We know that this man, standing before Joshua, was God. Although the man identifies himself as the Commander of the army of the LORD, leading some to say this may have been an angel (Revelation 12:7), angels are never worshipped (Revelation 22:8-9). Furthermore, Joshua calls the angel “My Lord” and removes his sandals like Moses did at the burning bush (Exodus 3:5).

Army of the Lord does imply that this was an army of angels.

Some Biblical scholars speculate this could have been Jesus in bodily form, which we know he existed from the very beginning, so this could be possible (Genesis 18:16-3332:24-30, and Judges 13:1-23).

The whole point of this section of Joshua 5 is to show that Joshua is obeying God whole-heartedly and submitting to God’s will and not his own. With the army of the Lord on our side, how can we lose?

Why did God appear before Joshua?

God appeared to instruct Joshua on the very important taking of Jericho and, as we’ll see, it was such an unlikely scenario that it could have only come from God. God came to make sure Joshua was completely committed to Him–a lesson for our own lives. Are you completely and totally committed to whatever God tells you to do?

Image result for battle of jericho

Joshua 6: The Fall of Jericho

The City of Jericho:

Before, the Israelites have only had promises from God. Now it’s time to deliver. And God starts with the hardest first. Jericho, a formidable city, might possibly mean “city of the moon god.” It was located 5 miles west of the Jordan River and 7 miles north of the Dead Sea. It’s climate is tropical and in ancient times date palm trees flourished there as well as balsam, from which medicine was extracted. Today, banana groves grow, fed from springs of water, a green oasis in the middle of the dry Jordan rift area. It’s capture was the key to the invasion of the central hill country.

In the New Testament, its location shifted south a few miles. It yielded a large revenue to the royal family and Herod the Great’s winter palace was built here. The road from Jordan to Jerusalem passed through Jericho, making it a stopping place for Galilean pilgrims to Jerusalem who traveled this way to avoid contamination by the Samaritans.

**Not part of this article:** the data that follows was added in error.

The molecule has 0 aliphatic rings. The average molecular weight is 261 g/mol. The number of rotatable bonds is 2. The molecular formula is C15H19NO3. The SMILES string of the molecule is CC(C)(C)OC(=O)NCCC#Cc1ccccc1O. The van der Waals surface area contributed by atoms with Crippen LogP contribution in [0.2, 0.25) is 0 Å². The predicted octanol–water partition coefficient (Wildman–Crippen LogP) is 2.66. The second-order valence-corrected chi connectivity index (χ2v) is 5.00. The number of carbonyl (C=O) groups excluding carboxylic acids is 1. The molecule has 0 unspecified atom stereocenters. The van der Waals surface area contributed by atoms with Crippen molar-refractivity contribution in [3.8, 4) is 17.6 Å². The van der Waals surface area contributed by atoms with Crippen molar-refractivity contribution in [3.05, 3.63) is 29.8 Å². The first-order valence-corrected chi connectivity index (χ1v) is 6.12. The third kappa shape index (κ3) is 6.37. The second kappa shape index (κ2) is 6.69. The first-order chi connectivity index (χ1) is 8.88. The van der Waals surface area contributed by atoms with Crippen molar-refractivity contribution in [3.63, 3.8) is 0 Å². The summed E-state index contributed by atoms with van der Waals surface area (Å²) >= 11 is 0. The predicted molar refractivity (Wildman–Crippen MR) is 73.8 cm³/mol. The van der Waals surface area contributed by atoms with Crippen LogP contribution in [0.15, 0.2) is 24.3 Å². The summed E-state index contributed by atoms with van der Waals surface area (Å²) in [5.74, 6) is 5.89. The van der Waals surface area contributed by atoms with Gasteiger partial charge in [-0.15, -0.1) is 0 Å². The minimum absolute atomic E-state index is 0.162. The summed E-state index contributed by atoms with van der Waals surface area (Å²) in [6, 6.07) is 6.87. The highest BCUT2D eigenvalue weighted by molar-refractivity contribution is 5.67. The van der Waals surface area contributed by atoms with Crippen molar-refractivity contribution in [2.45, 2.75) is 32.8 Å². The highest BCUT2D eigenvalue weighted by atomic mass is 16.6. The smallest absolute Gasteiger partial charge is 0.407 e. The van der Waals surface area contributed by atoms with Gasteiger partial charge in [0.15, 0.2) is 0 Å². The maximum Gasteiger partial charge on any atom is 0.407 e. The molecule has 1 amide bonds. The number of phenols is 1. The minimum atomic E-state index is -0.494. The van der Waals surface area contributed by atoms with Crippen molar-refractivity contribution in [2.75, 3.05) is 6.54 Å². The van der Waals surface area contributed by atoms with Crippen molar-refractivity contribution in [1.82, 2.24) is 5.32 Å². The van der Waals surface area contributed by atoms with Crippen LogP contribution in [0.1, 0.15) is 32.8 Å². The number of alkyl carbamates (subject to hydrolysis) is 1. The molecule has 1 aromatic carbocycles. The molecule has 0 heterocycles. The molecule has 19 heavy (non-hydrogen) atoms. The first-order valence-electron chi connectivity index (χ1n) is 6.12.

Jesus passed through Jericho on a number of occasions (Mark 10:46-52; Matthew 20:29-34; Luke 19:1-10; Luke Image result for city of jericho10:29-37).

Fun Fact about City of Jericho:

Archaeology supports a city at Jericho since the seventh to sixth millennia BC, which puts Jericho as one of the oldest cities known–having existed 5000 years before Abraham.

Many archaeological digs have been conducted over the years to determine if Jericho actually existed. Some scholars believe it did, but Jericho was a much smaller fort. Evidence has been eaten away by the elements. So much digging has been done that the likelihood we’ll ever know remains doubtful.

God tests their faith first by having the city fall by the most unconventional of means. It required total faith by Joshua and total faith by all of the Israelites. Again, we see how God’s people have to do something; God just doesn’t give them the city.

Normally, the ark of the covenant does not go into battle. This was so the people know God was with them.

Key Points of the Battle of Jericho:

  • Joshua acted immediately, without delay.
  • The Israelties were open to attack as they marched around the city.
  • The Israelites had to be patient and persistent as they had to march for 6 days, doing something that required absolute faith.
  • The fall takes place on the 7th day, so the Israelites would have had to march on a Sabbath. Note how God does things in 7 days, the number of spiritual perfection (Creation, sprinkling of blood on the mercy seat, etc.)
  • All the valuables are set aside for God as Jericho is the first fruits.
  • Everyone (except Rahab and her family) in Jericho is destroyed because they are in total rebellion against God.
  • Israel took what God gave: the city.

When the wall fell, were the Israelites surprised? I’m sure the people of Jericho were shocked. How often are we surprised when God fulfills His promises?

Slaughtering everyone is a harsh penalty. But the Canaanites were in spiritual disobedience and this was their judgment. God chose His people to enact the penalty. Sometimes, He does the consequences like in Sodom and Gomorrah (Genesis 19:24-25).

We know that Jericho had heard about the God of Israel (Joshua 2:8-11), but only Rahab responded. Thus, she is rewarded with her life. Scholars say Joshua was written at the time these events occurred because of the line “she [Rahab] lives among the Israelites to this day.

Joshua’s curse in Joshua 6:26 was fulfilled literally when a man attempted to rebuild the city of Jericho in the days of King Ahab (1 Kings 16:34).

Themes of Joshua 6 and What We Learn from the Battle of Jericho:

  • Faith: Joshua and Israel believe God’s commands
  • Obedience: Joshua and Israel follow God’s commands.
  • Courage: Joshua and Israel execute God’s commands.

All while trumpets are the weapons, not swords.

Like we saw with the 10 plagues of Egypt, God is declaring war on all of Canaan who are wicked (Deuteronomy 9:5) and had forfeited their right to the land 400 years prior (Genesis 15:16).